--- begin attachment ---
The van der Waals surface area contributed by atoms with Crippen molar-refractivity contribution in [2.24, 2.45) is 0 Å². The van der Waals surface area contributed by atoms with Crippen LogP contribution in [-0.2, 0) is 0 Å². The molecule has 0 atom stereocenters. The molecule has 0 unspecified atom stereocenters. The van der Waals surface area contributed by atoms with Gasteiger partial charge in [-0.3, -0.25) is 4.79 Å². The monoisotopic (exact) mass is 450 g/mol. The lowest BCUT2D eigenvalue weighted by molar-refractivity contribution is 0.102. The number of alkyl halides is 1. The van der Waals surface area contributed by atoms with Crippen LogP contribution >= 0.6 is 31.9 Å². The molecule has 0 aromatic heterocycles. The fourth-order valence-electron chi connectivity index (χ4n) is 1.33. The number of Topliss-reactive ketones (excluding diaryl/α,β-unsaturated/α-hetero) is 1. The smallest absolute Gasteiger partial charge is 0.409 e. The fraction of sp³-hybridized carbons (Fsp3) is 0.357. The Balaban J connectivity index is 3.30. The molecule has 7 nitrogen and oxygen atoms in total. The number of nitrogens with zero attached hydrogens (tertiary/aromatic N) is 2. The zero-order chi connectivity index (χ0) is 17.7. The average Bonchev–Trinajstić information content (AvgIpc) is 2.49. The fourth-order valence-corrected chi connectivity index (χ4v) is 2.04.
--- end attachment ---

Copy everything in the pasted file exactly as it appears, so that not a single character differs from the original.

The van der Waals surface area contributed by atoms with Crippen molar-refractivity contribution in [2.24, 2.45) is 0 Å². The van der Waals surface area contributed by atoms with Crippen LogP contribution in [-0.2, 0) is 0 Å². The molecule has 0 atom stereocenters. The molecule has 0 unspecified atom stereocenters. The van der Waals surface area contributed by atoms with Gasteiger partial charge in [-0.3, -0.25) is 4.79 Å². The monoisotopic (exact) mass is 450 g/mol. The lowest BCUT2D eigenvalue weighted by molar-refractivity contribution is 0.102. The number of alkyl halides is 1. The van der Waals surface area contributed by atoms with Crippen LogP contribution >= 0.6 is 31.9 Å². The molecule has 0 aromatic heterocycles. The fourth-order valence-electron chi connectivity index (χ4n) is 1.33. The number of Topliss-reactive ketones (excluding diaryl/α,β-unsaturated/α-hetero) is 1. The smallest absolute Gasteiger partial charge is 0.409 e. The fraction of sp³-hybridized carbons (Fsp3) is 0.357. The Balaban J connectivity index is 3.30. The molecule has 7 nitrogen and oxygen atoms in total. The number of nitrogens with zero attached hydrogens (tertiary/aromatic N) is 2. The zero-order chi connectivity index (χ0) is 17.7. The average Bonchev–Trinajstić information content (AvgIpc) is 2.49. The fourth-order valence-corrected chi connectivity index (χ4v) is 2.04.